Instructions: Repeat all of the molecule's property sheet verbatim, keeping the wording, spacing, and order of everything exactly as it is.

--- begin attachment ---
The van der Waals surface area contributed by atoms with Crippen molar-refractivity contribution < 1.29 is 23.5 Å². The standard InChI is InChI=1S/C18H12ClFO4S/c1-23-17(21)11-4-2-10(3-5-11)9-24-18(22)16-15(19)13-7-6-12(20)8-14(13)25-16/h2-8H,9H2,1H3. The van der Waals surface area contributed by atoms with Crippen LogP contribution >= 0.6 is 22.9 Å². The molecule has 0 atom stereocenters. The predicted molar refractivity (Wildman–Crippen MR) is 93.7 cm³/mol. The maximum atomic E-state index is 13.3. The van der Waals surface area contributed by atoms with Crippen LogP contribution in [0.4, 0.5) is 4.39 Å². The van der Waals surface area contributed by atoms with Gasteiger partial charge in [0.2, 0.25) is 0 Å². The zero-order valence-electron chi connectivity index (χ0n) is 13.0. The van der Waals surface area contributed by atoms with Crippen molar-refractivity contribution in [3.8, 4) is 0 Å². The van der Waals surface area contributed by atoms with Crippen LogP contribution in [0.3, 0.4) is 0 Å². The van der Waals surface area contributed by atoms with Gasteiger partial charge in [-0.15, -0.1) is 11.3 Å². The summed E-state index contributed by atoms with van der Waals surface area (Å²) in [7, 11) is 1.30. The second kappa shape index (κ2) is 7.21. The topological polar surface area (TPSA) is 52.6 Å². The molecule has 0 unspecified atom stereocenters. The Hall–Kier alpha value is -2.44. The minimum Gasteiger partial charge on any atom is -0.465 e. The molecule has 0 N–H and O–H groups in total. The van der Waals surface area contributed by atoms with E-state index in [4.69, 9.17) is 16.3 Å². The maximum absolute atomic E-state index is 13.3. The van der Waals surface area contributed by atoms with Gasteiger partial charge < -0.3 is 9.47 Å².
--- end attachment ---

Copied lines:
The van der Waals surface area contributed by atoms with Crippen molar-refractivity contribution < 1.29 is 23.5 Å². The standard InChI is InChI=1S/C18H12ClFO4S/c1-23-17(21)11-4-2-10(3-5-11)9-24-18(22)16-15(19)13-7-6-12(20)8-14(13)25-16/h2-8H,9H2,1H3. The van der Waals surface area contributed by atoms with Crippen LogP contribution >= 0.6 is 22.9 Å². The molecule has 0 atom stereocenters. The predicted molar refractivity (Wildman–Crippen MR) is 93.7 cm³/mol. The maximum atomic E-state index is 13.3. The van der Waals surface area contributed by atoms with Crippen LogP contribution in [0.4, 0.5) is 4.39 Å². The van der Waals surface area contributed by atoms with Gasteiger partial charge in [0.2, 0.25) is 0 Å². The zero-order valence-electron chi connectivity index (χ0n) is 13.0. The van der Waals surface area contributed by atoms with Crippen molar-refractivity contribution in [3.8, 4) is 0 Å². The van der Waals surface area contributed by atoms with Crippen LogP contribution in [0.3, 0.4) is 0 Å². The van der Waals surface area contributed by atoms with Gasteiger partial charge in [-0.15, -0.1) is 11.3 Å². The summed E-state index contributed by atoms with van der Waals surface area (Å²) in [7, 11) is 1.30. The second kappa shape index (κ2) is 7.21. The topological polar surface area (TPSA) is 52.6 Å². The molecule has 0 unspecified atom stereocenters. The Hall–Kier alpha value is -2.44. The minimum Gasteiger partial charge on any atom is -0.465 e. The molecule has 0 N–H and O–H groups in total. The van der Waals surface area contributed by atoms with E-state index in [4.69, 9.17) is 16.3 Å². The maximum absolute atomic E-state index is 13.3. The van der Waals surface area contributed by atoms with Gasteiger partial charge < -0.3 is 9.47 Å².